Did Jesus Confirm the Law of Moses for Christians?

A verse sometimes quoted to support the idea that the law of the old covenant is binding on Christians today is Matthew 23:23. Here Jesus said of the scribes and Pharisees:

Woe to you, teachers of the law, and Pharisees, you hypocrites! You give a tenth of your spices — mint, dill and cummin. But you have neglected the more important matters of the law — justice, mercy and faithfulness. You should have practiced the latter, without neglecting the former.

The focus is put on the last sentence of the verse, “You should have practiced the latter….” Jesus’ words are interpreted to mean that Christians should practice the more important matters of the law without neglecting lesser laws, such as the old covenant laws of tithing.

While tithing is a valid biblical model for voluntary giving to the church to support the preaching of the gospel, this verse does not support the view that Jesus here confirmed the ongoing validity of old covenant law. Those who hold this interpretation overlook the context in which Jesus said these words.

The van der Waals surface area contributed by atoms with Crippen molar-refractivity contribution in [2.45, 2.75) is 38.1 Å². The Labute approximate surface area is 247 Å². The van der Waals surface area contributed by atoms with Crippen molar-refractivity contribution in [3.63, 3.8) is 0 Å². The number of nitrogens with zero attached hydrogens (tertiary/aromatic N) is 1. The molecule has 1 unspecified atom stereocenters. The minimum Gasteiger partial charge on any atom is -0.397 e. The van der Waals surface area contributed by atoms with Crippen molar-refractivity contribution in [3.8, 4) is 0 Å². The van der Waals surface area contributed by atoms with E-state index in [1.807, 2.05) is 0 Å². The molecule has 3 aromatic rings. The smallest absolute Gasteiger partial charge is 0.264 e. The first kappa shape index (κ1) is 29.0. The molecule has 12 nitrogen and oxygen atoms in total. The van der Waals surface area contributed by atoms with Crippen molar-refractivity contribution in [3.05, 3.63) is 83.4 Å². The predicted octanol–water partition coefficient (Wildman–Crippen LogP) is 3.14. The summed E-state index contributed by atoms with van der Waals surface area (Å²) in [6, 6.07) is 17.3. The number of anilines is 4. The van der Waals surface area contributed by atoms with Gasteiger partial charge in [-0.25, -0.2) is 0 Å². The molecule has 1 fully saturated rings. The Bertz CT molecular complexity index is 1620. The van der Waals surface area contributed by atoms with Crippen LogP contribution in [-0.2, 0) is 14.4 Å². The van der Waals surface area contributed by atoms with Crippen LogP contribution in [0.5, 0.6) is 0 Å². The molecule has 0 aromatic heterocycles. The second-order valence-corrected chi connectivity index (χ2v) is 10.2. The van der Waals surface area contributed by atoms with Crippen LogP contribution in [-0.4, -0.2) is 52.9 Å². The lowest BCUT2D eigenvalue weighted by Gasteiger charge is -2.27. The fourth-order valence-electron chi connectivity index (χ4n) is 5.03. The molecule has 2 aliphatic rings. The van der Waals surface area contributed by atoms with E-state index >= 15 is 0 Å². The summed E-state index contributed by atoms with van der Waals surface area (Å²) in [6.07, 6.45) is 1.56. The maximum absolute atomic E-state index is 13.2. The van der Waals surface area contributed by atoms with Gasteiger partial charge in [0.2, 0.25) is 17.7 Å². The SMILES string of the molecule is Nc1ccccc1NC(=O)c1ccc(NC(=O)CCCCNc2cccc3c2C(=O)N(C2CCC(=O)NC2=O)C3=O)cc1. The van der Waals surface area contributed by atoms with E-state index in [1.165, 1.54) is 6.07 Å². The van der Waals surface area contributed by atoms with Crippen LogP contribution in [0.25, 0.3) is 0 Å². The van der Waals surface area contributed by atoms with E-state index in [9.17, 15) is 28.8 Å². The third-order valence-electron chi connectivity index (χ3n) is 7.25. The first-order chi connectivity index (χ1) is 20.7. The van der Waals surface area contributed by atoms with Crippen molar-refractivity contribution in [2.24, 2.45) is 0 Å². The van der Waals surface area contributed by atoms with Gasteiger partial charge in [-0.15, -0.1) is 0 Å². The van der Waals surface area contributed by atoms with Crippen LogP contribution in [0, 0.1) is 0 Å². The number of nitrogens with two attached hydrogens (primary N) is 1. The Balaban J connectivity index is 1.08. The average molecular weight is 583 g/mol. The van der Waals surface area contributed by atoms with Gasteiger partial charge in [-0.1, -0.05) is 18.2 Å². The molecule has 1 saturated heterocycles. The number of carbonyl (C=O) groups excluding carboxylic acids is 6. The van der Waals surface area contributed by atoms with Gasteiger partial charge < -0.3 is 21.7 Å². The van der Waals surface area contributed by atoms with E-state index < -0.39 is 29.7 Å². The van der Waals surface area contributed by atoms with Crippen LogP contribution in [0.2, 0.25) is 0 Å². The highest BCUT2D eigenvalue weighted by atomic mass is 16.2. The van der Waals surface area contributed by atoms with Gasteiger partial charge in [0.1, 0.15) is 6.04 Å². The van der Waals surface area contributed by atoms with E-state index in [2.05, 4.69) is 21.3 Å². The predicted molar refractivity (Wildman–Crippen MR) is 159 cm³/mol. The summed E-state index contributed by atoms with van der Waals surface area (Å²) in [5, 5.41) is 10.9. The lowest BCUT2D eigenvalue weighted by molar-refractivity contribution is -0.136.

Jesus was speaking to people who were under the old covenant. This covenant applied to them, and God required them to live by its terms. Verse 23 records part of Jesus’ condemnation of Pharisaic legalism (see the entire chapter). Among other things, the Pharisees were meticulous about fulfilling the letter of the law in their tithing, but ignored the weightier matters of the law. Yes, they should have been tithing as commanded in the Mosaic covenant, but they should have also been showing such things as love, justice and mercy.

Another illustration of Jesus commanding a person to fulfill the requirements of the Law of Moses is found in Mark 1:40–43. In this instance, Jesus healed a leper and said to him:

See that you don’t tell this to anyone. But go, show yourself to the priest and offer the sacrifices that Moses commanded for your cleansing as a testimony to them.

Just because Jesus instructed this man to offer sacrifices according to the requirements of the Mosaic Law does not mean that his words have universal applicability for Christians. The context determines the application. Jesus was speaking to a Jew under the old covenant. God does not require a Christian healed of leprosy to offer sacrifices as Jesus instructed this man. The Christian is under the new covenant, and different conditions apply. Matthew 23:23 was spoken to Jews under the old covenant; we cannot assume that its instructions apply to Christians today.